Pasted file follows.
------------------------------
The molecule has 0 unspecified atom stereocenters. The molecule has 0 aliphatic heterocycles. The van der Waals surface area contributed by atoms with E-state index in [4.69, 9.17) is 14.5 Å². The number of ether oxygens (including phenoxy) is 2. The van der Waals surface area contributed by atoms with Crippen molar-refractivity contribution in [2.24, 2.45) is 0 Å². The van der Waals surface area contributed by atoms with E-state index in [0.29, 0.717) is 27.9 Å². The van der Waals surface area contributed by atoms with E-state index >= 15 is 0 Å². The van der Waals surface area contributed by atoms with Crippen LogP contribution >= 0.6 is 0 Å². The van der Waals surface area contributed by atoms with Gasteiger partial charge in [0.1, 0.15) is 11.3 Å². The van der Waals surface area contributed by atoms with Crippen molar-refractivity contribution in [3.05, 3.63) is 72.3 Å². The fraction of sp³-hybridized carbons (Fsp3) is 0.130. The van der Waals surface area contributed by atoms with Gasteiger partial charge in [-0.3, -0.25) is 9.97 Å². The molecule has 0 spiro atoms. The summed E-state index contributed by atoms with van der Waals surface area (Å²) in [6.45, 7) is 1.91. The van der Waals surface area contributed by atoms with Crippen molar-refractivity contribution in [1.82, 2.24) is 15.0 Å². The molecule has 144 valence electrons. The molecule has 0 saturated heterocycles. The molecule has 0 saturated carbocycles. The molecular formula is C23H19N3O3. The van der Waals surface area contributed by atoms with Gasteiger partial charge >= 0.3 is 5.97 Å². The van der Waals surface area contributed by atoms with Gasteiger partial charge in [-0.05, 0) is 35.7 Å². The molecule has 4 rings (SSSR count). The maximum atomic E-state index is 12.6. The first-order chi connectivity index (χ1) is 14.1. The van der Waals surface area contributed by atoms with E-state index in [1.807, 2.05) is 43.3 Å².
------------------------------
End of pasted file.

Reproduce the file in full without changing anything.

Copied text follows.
The molecule has 0 unspecified atom stereocenters. The molecule has 0 aliphatic heterocycles. The van der Waals surface area contributed by atoms with E-state index in [4.69, 9.17) is 14.5 Å². The number of ether oxygens (including phenoxy) is 2. The van der Waals surface area contributed by atoms with Crippen molar-refractivity contribution in [2.24, 2.45) is 0 Å². The van der Waals surface area contributed by atoms with E-state index in [0.29, 0.717) is 27.9 Å². The van der Waals surface area contributed by atoms with E-state index >= 15 is 0 Å². The van der Waals surface area contributed by atoms with Crippen LogP contribution >= 0.6 is 0 Å². The van der Waals surface area contributed by atoms with Gasteiger partial charge in [0.1, 0.15) is 11.3 Å². The van der Waals surface area contributed by atoms with Crippen molar-refractivity contribution in [3.05, 3.63) is 72.3 Å². The fraction of sp³-hybridized carbons (Fsp3) is 0.130. The van der Waals surface area contributed by atoms with Gasteiger partial charge in [-0.3, -0.25) is 9.97 Å². The molecule has 0 spiro atoms. The summed E-state index contributed by atoms with van der Waals surface area (Å²) in [6.45, 7) is 1.91. The van der Waals surface area contributed by atoms with Crippen molar-refractivity contribution in [1.82, 2.24) is 15.0 Å². The molecule has 144 valence electrons. The molecule has 0 saturated heterocycles. The molecule has 0 saturated carbocycles. The molecular formula is C23H19N3O3. The van der Waals surface area contributed by atoms with Gasteiger partial charge >= 0.3 is 5.97 Å². The van der Waals surface area contributed by atoms with Gasteiger partial charge in [-0.05, 0) is 35.7 Å². The molecule has 4 rings (SSSR count). The maximum atomic E-state index is 12.6. The first-order chi connectivity index (χ1) is 14.1. The van der Waals surface area contributed by atoms with E-state index in [1.807, 2.05) is 43.3 Å².